Merchant ships certainly used sail for their voyages....but required rowing for inshore work. This would require a small crew of multi-skilled seamen.....unlikely to be slaves.
In my own view....whilst Romans and Arabs used galley-slaves (relatively unproductively!), Byzantines would generally have eschewed this practice.
 

Tulius

Ad Honorem
May 2016
5,148
Portugal
#7
I had not formulated a question, because I was simply continuing an earlier subject (but am unfamiliar with this system).
Ah! Ok. Since I was commenting your first post, the OP, I was (and still am) unaware of any earlier subject.

In my own view....whilst Romans and Arabs used galley-slaves (relatively unproductively!),
It would be interesting if you could source this. For instance, it goes against what Kirilax stated.

By the way, welcome to Historum!
 
Feb 2019
5
London
#8
Thank you for your kind welcome.
If you are asking me to source "relatively unproductively"........I think it is generally agreed that slave labour is unproductive - and the food-for-work principle is practically the archetype of the Law of Diminishing Returns!
If it is the Roman usage, that you question........while Rome usually employed freemen/soldiers in its warships, it used slaves in times of crisis. Notably, in the 2nd Punic War, both sides used galley-slaves (Carthage - egregiosly - having purchased some 6,000 slaves for that purpose).
My own interest in slavery is twofold.....1) that it was not the heinous thing of today's popular regard - but for centuries a perfectly respectable part of most social structures.....and 2) The subject has been entirely hijacked by the racial issue - ignoring that, for millenia before (relatively underpopulated) Africa became a slave source, others (conquered peoples, Slavs, Irish, etc) were routinely enslaved.
Indeed....our very word "slave" is from Byzantine/Greek for Slav!
 

Kirialax

Ad Honorem
Dec 2009
4,669
Blachernai
#9
Indeed....our very word "slave" is from Byzantine/Greek for Slav!
I thought that came to English via medieval German? Sklavenos has no connotation of slavery in medieval Greek.

For a short and solid (if unsatisfying, but only because of the state of research) on medieval Roman slavery, see: G. Prinzing, “On Slaves and Slavery” in The Byzantine World, ed. Paul Stephenson (Routledge: London and New York, 2010), pp. 92-102.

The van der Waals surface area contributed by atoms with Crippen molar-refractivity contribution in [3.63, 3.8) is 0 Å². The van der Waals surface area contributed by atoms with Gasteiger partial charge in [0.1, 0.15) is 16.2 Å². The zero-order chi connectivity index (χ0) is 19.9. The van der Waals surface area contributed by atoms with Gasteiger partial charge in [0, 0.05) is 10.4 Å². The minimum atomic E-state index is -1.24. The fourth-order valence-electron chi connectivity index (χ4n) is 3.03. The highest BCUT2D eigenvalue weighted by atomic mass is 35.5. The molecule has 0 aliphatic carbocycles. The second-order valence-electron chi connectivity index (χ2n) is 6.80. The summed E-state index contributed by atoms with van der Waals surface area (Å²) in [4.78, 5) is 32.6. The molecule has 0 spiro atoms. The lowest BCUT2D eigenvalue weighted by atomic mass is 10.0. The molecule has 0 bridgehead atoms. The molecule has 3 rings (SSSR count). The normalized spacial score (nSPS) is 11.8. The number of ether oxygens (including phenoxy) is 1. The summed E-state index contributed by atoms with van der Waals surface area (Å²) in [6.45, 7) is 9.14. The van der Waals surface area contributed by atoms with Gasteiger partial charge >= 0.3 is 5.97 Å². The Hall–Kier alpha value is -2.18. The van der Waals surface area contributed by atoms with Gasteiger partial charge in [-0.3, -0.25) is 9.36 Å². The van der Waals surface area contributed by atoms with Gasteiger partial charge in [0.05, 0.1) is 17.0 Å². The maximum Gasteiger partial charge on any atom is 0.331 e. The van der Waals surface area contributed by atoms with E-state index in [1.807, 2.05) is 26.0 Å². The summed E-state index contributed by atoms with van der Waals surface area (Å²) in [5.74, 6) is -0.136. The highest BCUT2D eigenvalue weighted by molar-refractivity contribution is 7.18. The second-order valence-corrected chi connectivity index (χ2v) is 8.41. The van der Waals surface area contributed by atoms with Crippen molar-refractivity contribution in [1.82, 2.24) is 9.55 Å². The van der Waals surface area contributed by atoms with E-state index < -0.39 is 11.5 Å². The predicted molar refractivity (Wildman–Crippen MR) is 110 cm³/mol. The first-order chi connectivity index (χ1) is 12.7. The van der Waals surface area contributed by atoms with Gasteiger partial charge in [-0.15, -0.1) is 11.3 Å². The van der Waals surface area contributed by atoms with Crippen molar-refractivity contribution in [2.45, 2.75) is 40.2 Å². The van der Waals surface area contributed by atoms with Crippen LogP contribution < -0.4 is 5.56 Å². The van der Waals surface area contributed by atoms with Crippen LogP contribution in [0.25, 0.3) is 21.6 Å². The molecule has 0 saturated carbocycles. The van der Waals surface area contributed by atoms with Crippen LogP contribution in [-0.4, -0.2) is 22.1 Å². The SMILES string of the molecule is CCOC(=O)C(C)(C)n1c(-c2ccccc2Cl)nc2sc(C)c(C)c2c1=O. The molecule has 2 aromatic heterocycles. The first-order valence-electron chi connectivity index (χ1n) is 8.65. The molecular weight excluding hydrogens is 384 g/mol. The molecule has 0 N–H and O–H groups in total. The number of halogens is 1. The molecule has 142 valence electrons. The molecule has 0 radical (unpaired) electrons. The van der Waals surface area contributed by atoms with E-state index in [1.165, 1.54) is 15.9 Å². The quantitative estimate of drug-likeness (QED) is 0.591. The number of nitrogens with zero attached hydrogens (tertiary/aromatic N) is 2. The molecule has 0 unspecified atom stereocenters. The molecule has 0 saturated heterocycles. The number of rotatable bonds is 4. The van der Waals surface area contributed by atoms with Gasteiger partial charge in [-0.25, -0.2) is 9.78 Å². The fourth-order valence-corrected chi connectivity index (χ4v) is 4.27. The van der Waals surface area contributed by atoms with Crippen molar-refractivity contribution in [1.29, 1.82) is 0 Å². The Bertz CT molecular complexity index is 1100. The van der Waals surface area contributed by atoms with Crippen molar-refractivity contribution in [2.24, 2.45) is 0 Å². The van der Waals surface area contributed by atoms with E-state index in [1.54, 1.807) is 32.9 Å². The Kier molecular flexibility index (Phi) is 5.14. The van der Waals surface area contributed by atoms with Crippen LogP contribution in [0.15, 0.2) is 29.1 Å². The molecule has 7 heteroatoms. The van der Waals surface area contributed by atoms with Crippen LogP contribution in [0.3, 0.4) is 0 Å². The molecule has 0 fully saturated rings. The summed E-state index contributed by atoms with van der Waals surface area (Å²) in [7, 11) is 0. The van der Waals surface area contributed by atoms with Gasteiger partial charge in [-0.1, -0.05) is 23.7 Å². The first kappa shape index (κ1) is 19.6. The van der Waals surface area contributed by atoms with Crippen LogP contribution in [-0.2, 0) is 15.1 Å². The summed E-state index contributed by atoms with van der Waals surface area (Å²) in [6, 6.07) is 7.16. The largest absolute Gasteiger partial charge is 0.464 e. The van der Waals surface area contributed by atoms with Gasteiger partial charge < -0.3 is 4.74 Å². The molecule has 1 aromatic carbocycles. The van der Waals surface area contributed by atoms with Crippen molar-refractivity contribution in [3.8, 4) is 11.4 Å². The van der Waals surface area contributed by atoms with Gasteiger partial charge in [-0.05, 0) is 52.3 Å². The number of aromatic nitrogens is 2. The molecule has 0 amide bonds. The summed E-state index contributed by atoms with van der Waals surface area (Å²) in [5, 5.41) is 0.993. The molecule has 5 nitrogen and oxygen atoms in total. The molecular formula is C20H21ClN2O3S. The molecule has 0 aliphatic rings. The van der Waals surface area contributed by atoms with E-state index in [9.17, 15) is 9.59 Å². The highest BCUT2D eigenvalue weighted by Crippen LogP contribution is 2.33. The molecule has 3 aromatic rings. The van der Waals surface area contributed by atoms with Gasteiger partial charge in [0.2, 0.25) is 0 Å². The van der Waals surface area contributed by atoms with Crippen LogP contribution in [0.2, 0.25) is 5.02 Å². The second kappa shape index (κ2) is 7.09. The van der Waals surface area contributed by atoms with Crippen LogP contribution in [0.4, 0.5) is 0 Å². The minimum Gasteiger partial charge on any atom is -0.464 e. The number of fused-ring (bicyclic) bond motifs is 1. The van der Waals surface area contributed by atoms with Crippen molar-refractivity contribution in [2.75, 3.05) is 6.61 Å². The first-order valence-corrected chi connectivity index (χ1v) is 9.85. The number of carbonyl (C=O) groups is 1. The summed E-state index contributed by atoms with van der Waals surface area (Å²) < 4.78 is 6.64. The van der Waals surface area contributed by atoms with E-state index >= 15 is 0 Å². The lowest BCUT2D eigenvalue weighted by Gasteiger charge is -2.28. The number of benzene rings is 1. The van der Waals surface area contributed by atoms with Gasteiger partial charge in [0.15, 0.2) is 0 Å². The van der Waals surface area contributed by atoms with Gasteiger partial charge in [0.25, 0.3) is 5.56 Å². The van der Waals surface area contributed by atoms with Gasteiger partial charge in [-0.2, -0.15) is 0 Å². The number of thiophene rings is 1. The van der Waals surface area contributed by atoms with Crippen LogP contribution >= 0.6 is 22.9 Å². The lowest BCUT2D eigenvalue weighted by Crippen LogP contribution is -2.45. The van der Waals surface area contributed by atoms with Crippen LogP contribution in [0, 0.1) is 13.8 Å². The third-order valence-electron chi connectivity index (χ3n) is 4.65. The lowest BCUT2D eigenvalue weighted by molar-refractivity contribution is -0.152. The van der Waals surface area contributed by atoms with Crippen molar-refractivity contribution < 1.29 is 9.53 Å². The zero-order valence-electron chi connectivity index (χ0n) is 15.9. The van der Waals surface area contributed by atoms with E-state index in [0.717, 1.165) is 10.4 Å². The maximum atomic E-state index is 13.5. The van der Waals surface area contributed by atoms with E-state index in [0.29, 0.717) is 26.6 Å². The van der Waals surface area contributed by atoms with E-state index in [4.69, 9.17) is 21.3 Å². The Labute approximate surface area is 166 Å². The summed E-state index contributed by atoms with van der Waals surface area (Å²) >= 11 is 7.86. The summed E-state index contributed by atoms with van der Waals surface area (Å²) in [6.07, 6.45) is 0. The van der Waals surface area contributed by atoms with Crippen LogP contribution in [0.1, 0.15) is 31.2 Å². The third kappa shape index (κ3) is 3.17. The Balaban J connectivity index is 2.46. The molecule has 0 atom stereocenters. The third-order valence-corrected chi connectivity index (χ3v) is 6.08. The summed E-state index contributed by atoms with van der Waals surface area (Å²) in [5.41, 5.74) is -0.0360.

Tulius

Ad Honorem
May 2016
5,148
Portugal
#10
If you are asking me to source "relatively unproductively"........I think it is generally agreed that slave labour is unproductive - and the food-for-work principle is practically the archetype of the Law of Diminishing Returns!

If it is the Roman usage, that you question........while Rome usually employed freemen/soldiers in its warships, it used slaves in times of crisis. Notably, in the 2nd Punic War, both sides used galley-slaves (Carthage - egregiosly - having purchased some 6,000 slaves for that purpose).
My question was for the second issue. And that was my idea, that Rome usually employed freemen as oarsmen, even if slaves could also be employed. On other words, the free status was not the main question.

My own interest in slavery is twofold.....1) that it was not the heinous thing of today's popular regard - but for centuries a perfectly respectable part of most social structures.....and 2) The subject has been entirely hijacked by the racial issue - ignoring that, for millenia before (relatively underpopulated) Africa became a slave source, others (conquered peoples, Slavs, Irish, etc) were routinely enslaved.

Indeed....our very word "slave" is from Byzantine/Greek for Slav!
Well, “perfectly respectable” at the eyes of their times was for the most part, even during the Atlantic Slave trade.

For the rest I mostly agree with you. The racial issue of slavery was born after the 16th century when begun to be built the equation black=slave. Before that the slaves could have many origins. The Slavs were a good source in the medieval period. In the process of the Reconquista we read often in the chronicles the enslavement of captives in the consequence of the raids (razias, cavalgadas, fossados).